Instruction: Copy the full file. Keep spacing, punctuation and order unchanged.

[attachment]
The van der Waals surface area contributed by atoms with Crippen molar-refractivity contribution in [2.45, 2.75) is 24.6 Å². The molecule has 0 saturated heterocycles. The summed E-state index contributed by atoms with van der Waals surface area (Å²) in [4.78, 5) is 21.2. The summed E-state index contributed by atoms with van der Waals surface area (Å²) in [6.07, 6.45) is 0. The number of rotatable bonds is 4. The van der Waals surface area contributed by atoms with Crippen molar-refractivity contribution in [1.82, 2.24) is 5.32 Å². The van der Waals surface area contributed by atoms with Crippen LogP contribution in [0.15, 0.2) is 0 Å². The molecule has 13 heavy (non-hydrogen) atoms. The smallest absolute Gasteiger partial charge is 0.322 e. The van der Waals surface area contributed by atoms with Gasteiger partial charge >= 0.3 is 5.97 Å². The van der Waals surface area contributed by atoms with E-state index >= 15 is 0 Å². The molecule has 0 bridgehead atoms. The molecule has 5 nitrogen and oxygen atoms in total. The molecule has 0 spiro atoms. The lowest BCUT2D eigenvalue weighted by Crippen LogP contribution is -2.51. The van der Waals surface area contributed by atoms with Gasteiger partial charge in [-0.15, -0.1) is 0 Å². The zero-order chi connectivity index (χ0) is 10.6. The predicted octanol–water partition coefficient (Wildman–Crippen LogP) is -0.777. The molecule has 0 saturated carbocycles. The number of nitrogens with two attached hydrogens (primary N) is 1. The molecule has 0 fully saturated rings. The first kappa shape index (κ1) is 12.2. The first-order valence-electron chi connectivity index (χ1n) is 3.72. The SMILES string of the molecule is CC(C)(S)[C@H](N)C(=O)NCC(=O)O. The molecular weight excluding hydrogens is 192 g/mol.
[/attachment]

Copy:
The van der Waals surface area contributed by atoms with Crippen molar-refractivity contribution in [2.45, 2.75) is 24.6 Å². The molecule has 0 saturated heterocycles. The summed E-state index contributed by atoms with van der Waals surface area (Å²) in [4.78, 5) is 21.2. The summed E-state index contributed by atoms with van der Waals surface area (Å²) in [6.07, 6.45) is 0. The number of rotatable bonds is 4. The van der Waals surface area contributed by atoms with Crippen molar-refractivity contribution in [1.82, 2.24) is 5.32 Å². The van der Waals surface area contributed by atoms with Crippen LogP contribution in [0.15, 0.2) is 0 Å². The molecule has 13 heavy (non-hydrogen) atoms. The smallest absolute Gasteiger partial charge is 0.322 e. The van der Waals surface area contributed by atoms with Gasteiger partial charge >= 0.3 is 5.97 Å². The van der Waals surface area contributed by atoms with E-state index >= 15 is 0 Å². The molecule has 0 bridgehead atoms. The molecule has 5 nitrogen and oxygen atoms in total. The molecule has 0 spiro atoms. The lowest BCUT2D eigenvalue weighted by Crippen LogP contribution is -2.51. The van der Waals surface area contributed by atoms with Gasteiger partial charge in [-0.15, -0.1) is 0 Å². The zero-order chi connectivity index (χ0) is 10.6. The predicted octanol–water partition coefficient (Wildman–Crippen LogP) is -0.777. The molecule has 0 saturated carbocycles. The number of nitrogens with two attached hydrogens (primary N) is 1. The molecule has 0 fully saturated rings. The first kappa shape index (κ1) is 12.2. The first-order valence-electron chi connectivity index (χ1n) is 3.72. The SMILES string of the molecule is CC(C)(S)[C@H](N)C(=O)NCC(=O)O. The molecular weight excluding hydrogens is 192 g/mol.